PL: I saw her in London a year or so before the pandemic, which leads me to ask if and when you may be coming this way?
CC: I would love to. I would have to do something that would be smart for the wallet, but I can’t take a tour bus to California because the gas prices are so high, so I might as well fly to London! We had talked about coming over to Europe before lockdown. And ever since we left Spain and Portugal the other day I’ve been really, really wanting to come over and do something.
PL: I know the album’s out digitally on Friday (July 1st) and you’ve talked about bringing it out on vinyl, when’s that likely to be?
CC: I think we’re looking at six months. Everything’s backordered right now. I’ve been I’ve been wanting to put this album on vinyl for a very long time. I thought I might be able to walk into Universal and ask to have my recordings back, but they wanted to hang onto them. So this is another way, and it felt good to do this, to come back 20 years later and redo stuff the way I want it to, and also have my kids involved and some of our students.
PL: I believe you built your own studio to record it in, too.
CC: Yeah, we built it during COVID. We had a big warehouse for the past 20 years, the front half was an office for my wife’s management company, but the back was just a place to collect my junk, broken amplifiers and broken-down cars. But now I’m the guy that comes in there and says “What is this?… whose is this?… I’m throwing this away!” – and that back area is completely covered with musical equipment.
PL: So I guess that allows you record when you want as well. You don’t have to plan everything ahead.
CC: Yes, it’s only 10 minutes from my house so it’s easy for us to drive down the street and do something. A lot of our friends and students are close by too, like the girl on Stranglehold – so it’s also easy for her to come into the studio and record. And if we can record an artist for free, who is young and has no money we’re not gonna charge her. We want her to save her money for promotion or just save her money period. And when somebody else wants to come in and rent the place we let them do that too.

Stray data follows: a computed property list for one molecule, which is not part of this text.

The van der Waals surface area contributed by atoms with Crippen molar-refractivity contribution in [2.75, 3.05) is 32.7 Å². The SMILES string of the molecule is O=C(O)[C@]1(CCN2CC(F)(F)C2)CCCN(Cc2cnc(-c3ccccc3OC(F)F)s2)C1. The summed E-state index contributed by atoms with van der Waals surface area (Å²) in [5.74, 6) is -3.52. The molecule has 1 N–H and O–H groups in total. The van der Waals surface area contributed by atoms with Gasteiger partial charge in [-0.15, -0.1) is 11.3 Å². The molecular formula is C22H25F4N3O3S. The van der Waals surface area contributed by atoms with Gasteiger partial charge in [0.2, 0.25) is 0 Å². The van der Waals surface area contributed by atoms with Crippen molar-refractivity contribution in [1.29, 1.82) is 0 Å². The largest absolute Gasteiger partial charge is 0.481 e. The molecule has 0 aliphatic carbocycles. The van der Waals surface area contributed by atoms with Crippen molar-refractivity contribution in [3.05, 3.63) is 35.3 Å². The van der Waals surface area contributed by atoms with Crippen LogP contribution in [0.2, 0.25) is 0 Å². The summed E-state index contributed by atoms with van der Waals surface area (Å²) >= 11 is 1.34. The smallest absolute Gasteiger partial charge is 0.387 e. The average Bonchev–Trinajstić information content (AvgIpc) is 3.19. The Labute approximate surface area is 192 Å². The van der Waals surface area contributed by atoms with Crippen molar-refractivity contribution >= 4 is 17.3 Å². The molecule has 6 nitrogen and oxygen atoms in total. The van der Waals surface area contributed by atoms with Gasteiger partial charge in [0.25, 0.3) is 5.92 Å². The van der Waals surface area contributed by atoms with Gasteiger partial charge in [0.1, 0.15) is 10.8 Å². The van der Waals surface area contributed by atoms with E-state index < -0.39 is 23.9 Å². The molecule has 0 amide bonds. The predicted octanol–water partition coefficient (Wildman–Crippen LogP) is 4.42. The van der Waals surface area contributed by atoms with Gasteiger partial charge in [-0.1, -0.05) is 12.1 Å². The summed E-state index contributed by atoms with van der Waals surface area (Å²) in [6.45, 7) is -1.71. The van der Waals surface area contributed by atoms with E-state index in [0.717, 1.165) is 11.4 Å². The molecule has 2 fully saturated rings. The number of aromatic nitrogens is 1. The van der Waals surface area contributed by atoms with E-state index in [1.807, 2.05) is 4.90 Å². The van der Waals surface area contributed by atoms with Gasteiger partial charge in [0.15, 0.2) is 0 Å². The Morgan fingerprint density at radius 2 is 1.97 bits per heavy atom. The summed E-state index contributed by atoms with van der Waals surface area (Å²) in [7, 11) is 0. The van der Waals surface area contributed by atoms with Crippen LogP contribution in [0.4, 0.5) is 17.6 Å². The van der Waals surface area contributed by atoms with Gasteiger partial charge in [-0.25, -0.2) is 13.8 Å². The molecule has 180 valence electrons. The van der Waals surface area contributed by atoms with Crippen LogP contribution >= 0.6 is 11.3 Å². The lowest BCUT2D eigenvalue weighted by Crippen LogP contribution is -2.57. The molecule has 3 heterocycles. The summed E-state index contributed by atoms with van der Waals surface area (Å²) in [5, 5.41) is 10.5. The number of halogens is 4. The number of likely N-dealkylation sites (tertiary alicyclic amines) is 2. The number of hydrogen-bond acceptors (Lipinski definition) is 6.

PL: I came across an interview you gave back in 2014, where you were asked about which new artists you had recently been listening to, and were excited by. Back then, you mentioned Sturgill Simpson, John Moreland and American Aquarium. So who you are listening to now, that we should be looking out for?
CC: Well I’ve been listening to Morgan Wade a lot. And there’s a Japanese artist based in Austin who my son has introduced me to, Mitski. I’ve also been going back and revisiting records, Jason Isbell, and old stuff from the 1940s right through to now. There’s times that I need that old 40s music, or old Sinatra. We also saw Muse at the festival in Lisbon. I last saw those guys in 2005 and the other night in Portugal, I don’t think I’ve ever seen an audience react like that – it’s all we’ve been listening to since.
Soul Gravy 2022 is available to stream and download from all the usual outlets, from July 1st.
Cody Canada & The Departed – Soul Gravy 2022 – Track Listing
3 Lonely Girl
4 Cold Hearted Woman
5 Sick and Tired
6 Hammer Down
8 Leave Me Alone
10 Wanna Rock & Roll
13 Strangle Hold